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May 3, 2020

Can Genetic Engineering Bring Back the American Chestnut?

Posted by in categories: bioengineering, biotech/medical, genetics

The tree helped build industrial America before disease wiped out an estimated three billion or more of them. To revive their lost glory, we may need to embrace tinkering with nature.

An American chestnut near Rockport, Maine. Credit… John Chiara for The New York Times.

May 2, 2020

Genetic Engineering Could Make a COVID-19 Vaccine in Months Rather Than Years

Posted by in categories: bioengineering, biotech/medical, genetics

Candidates are speeding toward human trials.

May 1, 2020

New molecular insights into how gut bacteria influences memory

Posted by in categories: bioengineering, biotech/medical, genetics

New research from an international team of scientists has tracked a compelling series of connections between the gut microbiome and memory. Using a novel mouse model engineered to simulate the genetic diversity of a human population, the study illustrates how genetics can influence memory via bacterial metabolites produced in the gut.

Over the past few years there has been significant research interest in the relationship between memory, cognition and the gut microbiome. While certain families of bacteria that live in our gut have been implicated in memory function, this new study set out to investigate the connection from a different angle, starting with the role genetics play in this relationship.

“To know if a microbial molecule influenced memory, we needed to understand the interaction between genetics and the microbiome,” explains co-corresponding author on the study, Antoine Snijders.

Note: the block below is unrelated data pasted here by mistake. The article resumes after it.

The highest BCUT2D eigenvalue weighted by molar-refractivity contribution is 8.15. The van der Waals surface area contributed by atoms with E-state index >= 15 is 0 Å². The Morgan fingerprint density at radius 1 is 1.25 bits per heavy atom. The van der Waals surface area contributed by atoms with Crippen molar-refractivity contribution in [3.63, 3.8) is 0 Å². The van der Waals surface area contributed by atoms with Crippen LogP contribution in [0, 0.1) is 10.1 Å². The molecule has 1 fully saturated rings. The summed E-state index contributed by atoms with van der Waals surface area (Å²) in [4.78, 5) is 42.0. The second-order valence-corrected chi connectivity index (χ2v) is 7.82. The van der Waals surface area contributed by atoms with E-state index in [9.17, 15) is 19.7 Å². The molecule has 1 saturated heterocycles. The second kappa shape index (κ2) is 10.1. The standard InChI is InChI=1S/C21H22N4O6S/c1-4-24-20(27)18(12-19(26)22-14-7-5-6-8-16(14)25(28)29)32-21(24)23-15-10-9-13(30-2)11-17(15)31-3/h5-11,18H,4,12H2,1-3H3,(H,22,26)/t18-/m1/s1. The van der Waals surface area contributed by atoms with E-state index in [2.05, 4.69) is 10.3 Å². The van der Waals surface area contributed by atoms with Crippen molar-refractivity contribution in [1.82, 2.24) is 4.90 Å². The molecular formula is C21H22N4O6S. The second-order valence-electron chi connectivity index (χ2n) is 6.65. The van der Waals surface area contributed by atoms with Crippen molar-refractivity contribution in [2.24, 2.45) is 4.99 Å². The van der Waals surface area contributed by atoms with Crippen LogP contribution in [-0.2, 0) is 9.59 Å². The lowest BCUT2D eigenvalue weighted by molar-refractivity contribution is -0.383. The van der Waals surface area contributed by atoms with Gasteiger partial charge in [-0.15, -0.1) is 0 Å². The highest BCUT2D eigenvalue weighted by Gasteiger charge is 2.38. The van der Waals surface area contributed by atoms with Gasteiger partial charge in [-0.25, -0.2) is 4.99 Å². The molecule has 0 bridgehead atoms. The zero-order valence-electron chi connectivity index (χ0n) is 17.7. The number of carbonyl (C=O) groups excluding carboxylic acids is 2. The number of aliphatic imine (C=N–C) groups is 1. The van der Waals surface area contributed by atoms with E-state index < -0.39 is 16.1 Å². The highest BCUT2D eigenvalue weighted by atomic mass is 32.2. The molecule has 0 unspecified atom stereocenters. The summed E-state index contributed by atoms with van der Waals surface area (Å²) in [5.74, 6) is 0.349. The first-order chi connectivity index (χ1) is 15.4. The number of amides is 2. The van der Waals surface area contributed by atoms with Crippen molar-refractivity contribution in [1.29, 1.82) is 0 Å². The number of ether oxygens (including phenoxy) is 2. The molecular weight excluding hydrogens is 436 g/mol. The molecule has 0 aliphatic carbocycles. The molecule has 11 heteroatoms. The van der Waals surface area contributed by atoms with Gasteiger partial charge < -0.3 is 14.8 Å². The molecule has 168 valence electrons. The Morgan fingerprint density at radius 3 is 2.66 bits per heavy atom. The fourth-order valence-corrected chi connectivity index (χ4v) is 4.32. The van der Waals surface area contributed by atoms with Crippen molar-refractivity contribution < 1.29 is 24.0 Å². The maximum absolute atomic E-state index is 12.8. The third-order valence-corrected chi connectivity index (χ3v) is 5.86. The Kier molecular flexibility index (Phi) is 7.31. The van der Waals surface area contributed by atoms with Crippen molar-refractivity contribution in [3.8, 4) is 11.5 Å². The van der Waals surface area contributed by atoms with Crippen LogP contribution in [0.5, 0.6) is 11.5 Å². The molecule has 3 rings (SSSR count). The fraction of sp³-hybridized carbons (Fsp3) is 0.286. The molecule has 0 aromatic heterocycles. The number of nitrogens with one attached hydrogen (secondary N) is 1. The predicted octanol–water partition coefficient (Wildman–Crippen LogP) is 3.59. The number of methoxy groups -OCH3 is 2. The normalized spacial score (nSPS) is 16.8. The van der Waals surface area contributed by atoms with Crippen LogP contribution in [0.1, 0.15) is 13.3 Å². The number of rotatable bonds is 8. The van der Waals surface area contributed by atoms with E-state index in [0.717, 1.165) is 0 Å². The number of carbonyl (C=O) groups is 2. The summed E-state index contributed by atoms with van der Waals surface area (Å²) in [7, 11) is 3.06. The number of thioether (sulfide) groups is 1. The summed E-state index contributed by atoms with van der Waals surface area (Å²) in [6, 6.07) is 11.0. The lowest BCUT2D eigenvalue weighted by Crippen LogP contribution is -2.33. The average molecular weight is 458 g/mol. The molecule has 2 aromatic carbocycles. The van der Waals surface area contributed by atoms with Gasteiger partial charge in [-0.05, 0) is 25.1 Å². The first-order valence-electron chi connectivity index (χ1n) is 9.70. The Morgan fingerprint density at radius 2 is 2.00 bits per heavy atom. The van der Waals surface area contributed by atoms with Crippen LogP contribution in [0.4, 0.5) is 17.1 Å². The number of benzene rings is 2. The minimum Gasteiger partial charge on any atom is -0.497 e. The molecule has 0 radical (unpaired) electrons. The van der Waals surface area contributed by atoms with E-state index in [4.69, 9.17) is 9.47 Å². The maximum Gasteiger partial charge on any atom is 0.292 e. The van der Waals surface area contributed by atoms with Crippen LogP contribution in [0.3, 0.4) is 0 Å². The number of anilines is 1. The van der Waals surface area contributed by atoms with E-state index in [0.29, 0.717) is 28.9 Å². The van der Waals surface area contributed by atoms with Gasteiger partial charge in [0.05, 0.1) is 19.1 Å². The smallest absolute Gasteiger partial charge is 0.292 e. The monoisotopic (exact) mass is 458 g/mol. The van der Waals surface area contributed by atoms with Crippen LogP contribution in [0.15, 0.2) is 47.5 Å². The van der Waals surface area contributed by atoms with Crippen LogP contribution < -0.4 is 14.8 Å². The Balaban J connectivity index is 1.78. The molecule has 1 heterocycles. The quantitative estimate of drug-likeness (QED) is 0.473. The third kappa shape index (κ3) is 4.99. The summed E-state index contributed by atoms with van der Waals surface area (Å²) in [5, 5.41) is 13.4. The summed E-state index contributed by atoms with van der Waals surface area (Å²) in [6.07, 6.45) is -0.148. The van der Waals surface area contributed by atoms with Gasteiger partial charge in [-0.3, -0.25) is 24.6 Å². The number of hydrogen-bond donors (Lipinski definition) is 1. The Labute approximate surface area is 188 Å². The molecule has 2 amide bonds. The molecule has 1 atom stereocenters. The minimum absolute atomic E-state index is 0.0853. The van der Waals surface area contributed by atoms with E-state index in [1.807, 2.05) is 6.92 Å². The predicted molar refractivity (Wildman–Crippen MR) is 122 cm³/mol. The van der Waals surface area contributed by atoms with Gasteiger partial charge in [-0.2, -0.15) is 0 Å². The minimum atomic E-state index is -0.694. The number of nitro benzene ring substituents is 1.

Apr 29, 2020

Stanford University lab repurposes scuba gear into reusable PPE

Posted by in categories: bioengineering, biotech/medical

Bioengineering professor Manu Prakash runs a lab at Stanford University that uses low-cost materials to create effective scientific devices. He returned from a recent vacation with some scuba gear — as well as a cold. While he tested negative for COVID-19, he stayed cautious and self-quarantined for two weeks. During that time, he reworked his snorkel mask into a reusable face shield for healthcare providers by combining it with a medical-grade filter. Dubbed the Pneumask, Prakash and his team tested the device and sent their findings to the FDA, which cleared it as a face shield or surgical mask, but not as a respirator. According to The Washington Post, this decision was made so that the masks could go out to healthcare workers immediately, as clearing the device as a respirator would require more time.


Manu Prakash and his team at Stanford University have turned a standard scuba mask into a reusable medical face mask.

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Apr 28, 2020

Making sense of the viral multiverse

Posted by in categories: bioengineering, biotech/medical, health

In November of 2019—likely, even earlier—a tiny entity measuring just a few hundred billionths of a meter in diameter began to tear apart human society on a global scale. Within a few months, the relentless voyager known as SARS-CoV-2 had made its way to every populated corner of the earth, leaving scientists and health authorities with too many questions and few answers.

Today, researchers are scrambling to understand where and how the novel coronavirus arose, what features account for the puzzling constellation of symptoms it can cause and how the wildfire of transmission may be brought under control. An important part of this quest will involve efforts to properly classify this emergent human pathogen and to understand how it relates to other we may know more about.

In a consensus statement, Arvind Varsani, a molecular virologist with ASU’s Biodesign Center for Fundamental and Applied Microbiomics and a host of international collaborators propose a new classification system, capable of situating coronaviruses like SARS-CoV-2 within the enormous web of viruses across the planet, known as the virosphere.